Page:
The Singapore High Court said that NFTs are property in its first written ruling on an NFT case.
NFTs are kept on blockchains. They can be used to show art, videos, and music.
Last Friday, Justice Lee Seiu Kin said that NFTs could be property if they met certain legal requirements, such as being easy to tell apart and having owners that third parties could recognize. He explained why he got an injunction in May to stop the sale and change of ownership of an NFT. But Justice Lee said that the request for an injunction was important and that one of the parties did not have to be there, so he did not hear their arguments.
He also said that his decision should be understood in the context of an interlocutory application, which is a request for a court order made before a trial, usually about how things should be done.
The order from Justice Lee is the first one in Asia. It is also the first business dispute case in the whole world. Janesh Rajkumar, from Singapore, wanted it to protect Bored Ape Yacht Club (BAYC) No. 2162.
BAYC is a limited-edition set of NFTs that feature apes with different faces, clothes, and other items. They are status symbols for people like Justin Bieber and Madonna, who have them.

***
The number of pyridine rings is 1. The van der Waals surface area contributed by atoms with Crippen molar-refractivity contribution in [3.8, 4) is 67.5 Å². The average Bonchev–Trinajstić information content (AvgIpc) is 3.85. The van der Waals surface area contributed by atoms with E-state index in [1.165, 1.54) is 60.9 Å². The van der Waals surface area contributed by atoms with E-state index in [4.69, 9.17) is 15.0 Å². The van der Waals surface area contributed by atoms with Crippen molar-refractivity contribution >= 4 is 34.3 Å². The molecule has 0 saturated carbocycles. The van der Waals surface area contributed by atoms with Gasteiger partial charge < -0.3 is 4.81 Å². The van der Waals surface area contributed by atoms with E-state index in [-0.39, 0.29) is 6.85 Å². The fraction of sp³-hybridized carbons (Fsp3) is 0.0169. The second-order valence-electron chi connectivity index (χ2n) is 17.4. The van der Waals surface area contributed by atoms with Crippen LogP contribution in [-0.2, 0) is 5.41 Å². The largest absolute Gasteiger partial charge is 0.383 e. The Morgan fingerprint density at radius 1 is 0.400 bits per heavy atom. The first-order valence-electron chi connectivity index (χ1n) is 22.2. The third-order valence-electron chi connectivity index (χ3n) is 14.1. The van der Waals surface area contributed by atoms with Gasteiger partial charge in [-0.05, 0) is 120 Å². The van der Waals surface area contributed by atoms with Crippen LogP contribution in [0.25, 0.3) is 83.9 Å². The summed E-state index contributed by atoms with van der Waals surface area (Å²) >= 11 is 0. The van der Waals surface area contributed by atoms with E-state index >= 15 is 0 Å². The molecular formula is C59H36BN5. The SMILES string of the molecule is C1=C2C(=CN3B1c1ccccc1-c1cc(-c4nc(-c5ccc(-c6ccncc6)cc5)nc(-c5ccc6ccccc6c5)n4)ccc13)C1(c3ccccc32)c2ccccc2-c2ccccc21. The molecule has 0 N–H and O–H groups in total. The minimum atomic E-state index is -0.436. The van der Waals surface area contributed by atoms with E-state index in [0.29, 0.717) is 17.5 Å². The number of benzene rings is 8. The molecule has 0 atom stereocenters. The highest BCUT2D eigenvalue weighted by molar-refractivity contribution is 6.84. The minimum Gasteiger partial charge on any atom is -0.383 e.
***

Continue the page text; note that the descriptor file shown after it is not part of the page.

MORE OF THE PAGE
In court papers, Mr. Janesh says he wants to take BAYC No. 2162 back from a person online who goes by the name “chefpierre” but whose real name is unknown. His Singapore lawsuit continues.
The Singaporean bought the NFT to keep on August 6, 2021
He used the NFT, which is rare and has a high value, to borrow cryptocurrencies on NFTfi. But in loan agreements, he would say that he would pay back the loan in full to get the NFT back.
If Mr. Janesh couldn’t pay back the loan on time, he would let the lender know, and the lender would give him some time. In the loan agreements, he also said that the lender couldn’t “foreclose” on BAYC No. 2162 if payments were late.
Mr. Janesh borrowed money from chefpierre on March 19 and asked for more time to pay it back. Chefpierre then suggested that the loan from March 19 be refinanced, which Mr. Janesh agreed to.